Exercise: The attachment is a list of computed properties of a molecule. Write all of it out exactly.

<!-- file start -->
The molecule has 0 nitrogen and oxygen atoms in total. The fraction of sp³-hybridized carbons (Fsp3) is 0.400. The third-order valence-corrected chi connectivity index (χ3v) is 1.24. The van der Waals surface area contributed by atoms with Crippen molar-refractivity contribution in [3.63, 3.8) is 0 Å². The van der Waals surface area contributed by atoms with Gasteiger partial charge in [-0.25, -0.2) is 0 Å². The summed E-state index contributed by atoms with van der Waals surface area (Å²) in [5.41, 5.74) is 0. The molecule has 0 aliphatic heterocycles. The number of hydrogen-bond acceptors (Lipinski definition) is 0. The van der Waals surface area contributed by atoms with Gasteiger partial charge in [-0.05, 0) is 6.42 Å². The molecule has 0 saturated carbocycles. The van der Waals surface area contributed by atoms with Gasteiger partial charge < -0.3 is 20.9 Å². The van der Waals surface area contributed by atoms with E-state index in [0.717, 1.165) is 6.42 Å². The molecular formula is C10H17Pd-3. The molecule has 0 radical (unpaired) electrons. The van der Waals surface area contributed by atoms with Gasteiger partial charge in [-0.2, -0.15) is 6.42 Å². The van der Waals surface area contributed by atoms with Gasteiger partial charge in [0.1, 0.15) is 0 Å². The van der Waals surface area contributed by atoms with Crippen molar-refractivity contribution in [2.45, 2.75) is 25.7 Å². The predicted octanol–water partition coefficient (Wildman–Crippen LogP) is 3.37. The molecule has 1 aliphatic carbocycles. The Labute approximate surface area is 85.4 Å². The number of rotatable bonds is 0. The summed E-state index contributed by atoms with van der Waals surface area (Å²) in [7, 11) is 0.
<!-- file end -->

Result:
The molecule has 0 nitrogen and oxygen atoms in total. The fraction of sp³-hybridized carbons (Fsp3) is 0.400. The third-order valence-corrected chi connectivity index (χ3v) is 1.24. The van der Waals surface area contributed by atoms with Crippen molar-refractivity contribution in [3.63, 3.8) is 0 Å². The van der Waals surface area contributed by atoms with Gasteiger partial charge in [-0.25, -0.2) is 0 Å². The summed E-state index contributed by atoms with van der Waals surface area (Å²) in [5.41, 5.74) is 0. The molecule has 0 aliphatic heterocycles. The number of hydrogen-bond acceptors (Lipinski definition) is 0. The van der Waals surface area contributed by atoms with Gasteiger partial charge in [-0.05, 0) is 6.42 Å². The molecule has 0 saturated carbocycles. The van der Waals surface area contributed by atoms with Gasteiger partial charge < -0.3 is 20.9 Å². The van der Waals surface area contributed by atoms with E-state index in [0.717, 1.165) is 6.42 Å². The molecular formula is C10H17Pd-3. The molecule has 0 radical (unpaired) electrons. The van der Waals surface area contributed by atoms with Gasteiger partial charge in [-0.2, -0.15) is 6.42 Å². The van der Waals surface area contributed by atoms with Gasteiger partial charge in [0.1, 0.15) is 0 Å². The van der Waals surface area contributed by atoms with Crippen molar-refractivity contribution in [2.45, 2.75) is 25.7 Å². The predicted octanol–water partition coefficient (Wildman–Crippen LogP) is 3.37. The molecule has 1 aliphatic carbocycles. The Labute approximate surface area is 85.4 Å². The number of rotatable bonds is 0. The summed E-state index contributed by atoms with van der Waals surface area (Å²) in [7, 11) is 0.